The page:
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Ernie Stomps His Feet When He Meets New Dogs


Guest laura150
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Guest laura150

I searched for this topic but couldn't find exactly what I was looking for.

Ernie loves dogs and is very interested in them (both on leash and off leash at the dog park). He is a big sniffer and is fine being sniffed. He wags his tail but stomps his feet. I see it as that he wants to play with the other dogs. However, is this something else?

He's never exhibited any behaviors towards myself or other dogs of any sort of dominance. He has no space aggression either and is fine w/a group of dogs.

 

I do know that I need to be cautious with little dogs. He sniffs then and is ok being sniffed and that's usually the end. We don't encourage him to play with the smaller dogs but don't forbid it.

 

If his stomping is accompanied by a wagging tail and the jumpiness of, hey, let's romp (or what I see it as)-is that dominance or play?

 

Anyone have experience with seemingly playful stomping w/other dogs?

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I've seen Rudy do this a few times when a dog is coming up and he is particularly excited about them. The first time I saw him do it was when I brought him out to my parents' place for the first time and they brought their smooth collie, Jack, out to meet him in a fenced area. As Jack approached, Rudy whined and wiggled and stomped his feet. Since that time he always seems particularly excited/happy to greet Jack even though they don't really play. He just likes him.

 

I just see it as excitement, definitely not an aggressive behavior. Will be interested to see what others have experienced.

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I would have to see the behavior to be sure of what it meant. It could be excitement, but it edges into a dangerous level of it, in my thinking. I am partly basing this off my little rattie, who stomps at things (lizards, bugs, etc) to make them run so that she can chase them. So I think that there could be a bit of prey-drive mixed into that excitement. WIth dogs similar to yours in size, it's probably not an issue. With smaller dogs, I could see it turning bad.

 

But, as I said, I would have to see exactly what it looked like to be sure of how I would respond to it.

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Sounds like it's excitement/play to me. Although it's hard to really say without seeing it. What about the rest of his body language? Tail wagging doesn't mean all that much really in and of itself. Is his body otherwise soft and moving or is he stiff or still? What's going on with his face? Happy, open mouth, soft eyes or is he starting the other dog down with his mouth clamped closed?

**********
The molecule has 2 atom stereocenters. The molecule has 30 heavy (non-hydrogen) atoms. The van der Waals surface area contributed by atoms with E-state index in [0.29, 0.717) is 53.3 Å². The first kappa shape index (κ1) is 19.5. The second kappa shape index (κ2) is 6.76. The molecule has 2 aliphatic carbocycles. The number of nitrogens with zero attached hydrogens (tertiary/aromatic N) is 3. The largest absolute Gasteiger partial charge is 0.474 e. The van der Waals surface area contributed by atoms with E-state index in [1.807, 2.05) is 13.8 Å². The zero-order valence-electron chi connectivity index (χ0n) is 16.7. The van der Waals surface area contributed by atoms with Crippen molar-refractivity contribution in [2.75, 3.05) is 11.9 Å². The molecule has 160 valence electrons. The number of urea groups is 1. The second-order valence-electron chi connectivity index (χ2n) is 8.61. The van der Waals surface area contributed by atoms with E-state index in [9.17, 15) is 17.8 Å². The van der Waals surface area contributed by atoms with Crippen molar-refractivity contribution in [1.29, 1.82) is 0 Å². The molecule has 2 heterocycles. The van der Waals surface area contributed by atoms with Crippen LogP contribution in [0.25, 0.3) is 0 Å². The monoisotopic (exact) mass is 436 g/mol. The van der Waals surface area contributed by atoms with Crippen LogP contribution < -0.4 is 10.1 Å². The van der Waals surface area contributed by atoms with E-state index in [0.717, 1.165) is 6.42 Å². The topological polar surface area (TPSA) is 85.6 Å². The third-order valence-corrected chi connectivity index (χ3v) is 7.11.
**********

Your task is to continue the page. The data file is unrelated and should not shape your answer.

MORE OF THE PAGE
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Guest mirinaaronsmom

Mojo used to do this sometimes at Meet 'n Greets when another greyhound would come. He was just happy and excited to see other greys. I did also see him do it a couple of times at the library when there were other therapy dogs that he was excited to see. It was never aggressive behavior on his part.

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Every so often Summit meets a dog that he just loves and he wags his tail a million miles a minute, play bows, then stands up straight and stomps his feet at them. It's really cute. Could be that, but as others have said a video would be most helpful.

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From what I have read, it means he wants to play. I've seen both Sidney and June do it.

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The whining sounds like excitement to me too. I would be very surprised if it's not just excitement/wanting to play. The thing to maybe be careful about - arousal can turn into aggression, I sort of think of it as the gateway drug. :lol But perhaps more importantly, if he's really amped up and trying to get to the dog, he may be overly exuberant in his greeting, which could piss some dogs off. Especially if you and the other owner are tightening up on the leashes and forcing them to stay face to face. But if he calms down once he gets to the dog and is able to greet him properly, then I wouldn't worry.

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Jen, CPDT-KA with Zuri, lab in a greyhound suit, Violet, formerly known as Faith, Skye, the permanent puppy, Cisco, resident cat, and my baby girl Neyla, forever in my heart

"The great thing about science is that you're free to disagree with it, but you'll be wrong."

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The thing to maybe be careful about - arousal can turn into aggression, I sort of think of it as the gateway drug. :lol

 

This is so true. Off-leash, I allow those kinds of behaviors. It's whatever. But I'm always super careful to redirect and practice impulse control if one of my dogs gets hyperstimulated on leash. Arousal can turn into "leash frustration" where the dog is so excited but can't get to the other dog because he's restricted by the leash. Then things can turn aggressive really quickly.

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